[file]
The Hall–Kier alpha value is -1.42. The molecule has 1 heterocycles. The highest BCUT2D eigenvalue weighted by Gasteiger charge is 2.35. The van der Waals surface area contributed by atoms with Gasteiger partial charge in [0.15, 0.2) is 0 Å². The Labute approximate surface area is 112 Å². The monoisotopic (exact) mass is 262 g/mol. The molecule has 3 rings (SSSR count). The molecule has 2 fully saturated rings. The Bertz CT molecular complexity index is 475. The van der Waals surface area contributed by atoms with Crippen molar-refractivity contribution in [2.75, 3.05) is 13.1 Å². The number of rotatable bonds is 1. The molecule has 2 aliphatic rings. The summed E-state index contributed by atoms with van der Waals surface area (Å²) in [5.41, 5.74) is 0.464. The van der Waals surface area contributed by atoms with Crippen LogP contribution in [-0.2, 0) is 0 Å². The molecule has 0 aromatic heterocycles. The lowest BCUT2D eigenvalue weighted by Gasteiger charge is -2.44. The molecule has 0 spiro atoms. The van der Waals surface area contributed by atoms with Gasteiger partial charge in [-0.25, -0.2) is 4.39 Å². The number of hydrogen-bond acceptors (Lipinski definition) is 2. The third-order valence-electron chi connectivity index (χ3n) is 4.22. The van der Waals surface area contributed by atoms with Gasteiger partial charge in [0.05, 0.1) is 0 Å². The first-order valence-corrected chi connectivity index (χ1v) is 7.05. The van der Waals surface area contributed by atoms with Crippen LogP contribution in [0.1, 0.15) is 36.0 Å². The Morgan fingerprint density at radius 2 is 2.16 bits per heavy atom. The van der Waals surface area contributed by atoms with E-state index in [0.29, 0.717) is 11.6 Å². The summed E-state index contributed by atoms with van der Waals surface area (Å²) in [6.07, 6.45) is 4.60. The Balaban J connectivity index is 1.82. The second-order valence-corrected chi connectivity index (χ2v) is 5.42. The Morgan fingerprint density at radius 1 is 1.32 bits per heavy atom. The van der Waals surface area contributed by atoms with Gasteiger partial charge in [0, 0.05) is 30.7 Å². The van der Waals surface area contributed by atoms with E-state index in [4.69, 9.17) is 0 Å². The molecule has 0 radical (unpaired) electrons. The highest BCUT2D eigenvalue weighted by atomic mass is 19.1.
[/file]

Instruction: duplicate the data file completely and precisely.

The Hall–Kier alpha value is -1.42. The molecule has 1 heterocycles. The highest BCUT2D eigenvalue weighted by Gasteiger charge is 2.35. The van der Waals surface area contributed by atoms with Gasteiger partial charge in [0.15, 0.2) is 0 Å². The Labute approximate surface area is 112 Å². The monoisotopic (exact) mass is 262 g/mol. The molecule has 3 rings (SSSR count). The molecule has 2 fully saturated rings. The Bertz CT molecular complexity index is 475. The van der Waals surface area contributed by atoms with Crippen molar-refractivity contribution in [2.75, 3.05) is 13.1 Å². The number of rotatable bonds is 1. The molecule has 2 aliphatic rings. The summed E-state index contributed by atoms with van der Waals surface area (Å²) in [5.41, 5.74) is 0.464. The van der Waals surface area contributed by atoms with Crippen LogP contribution in [-0.2, 0) is 0 Å². The molecule has 0 aromatic heterocycles. The lowest BCUT2D eigenvalue weighted by Gasteiger charge is -2.44. The molecule has 0 spiro atoms. The van der Waals surface area contributed by atoms with Gasteiger partial charge in [-0.25, -0.2) is 4.39 Å². The number of hydrogen-bond acceptors (Lipinski definition) is 2. The third-order valence-electron chi connectivity index (χ3n) is 4.22. The van der Waals surface area contributed by atoms with Gasteiger partial charge in [0.05, 0.1) is 0 Å². The first-order valence-corrected chi connectivity index (χ1v) is 7.05. The van der Waals surface area contributed by atoms with Crippen LogP contribution in [0.1, 0.15) is 36.0 Å². The Morgan fingerprint density at radius 2 is 2.16 bits per heavy atom. The van der Waals surface area contributed by atoms with E-state index in [0.29, 0.717) is 11.6 Å². The summed E-state index contributed by atoms with van der Waals surface area (Å²) in [6.07, 6.45) is 4.60. The Balaban J connectivity index is 1.82. The second-order valence-corrected chi connectivity index (χ2v) is 5.42. The Morgan fingerprint density at radius 1 is 1.32 bits per heavy atom. The van der Waals surface area contributed by atoms with Gasteiger partial charge in [0, 0.05) is 30.7 Å². The van der Waals surface area contributed by atoms with E-state index in [4.69, 9.17) is 0 Å². The molecule has 0 radical (unpaired) electrons. The highest BCUT2D eigenvalue weighted by atomic mass is 19.1.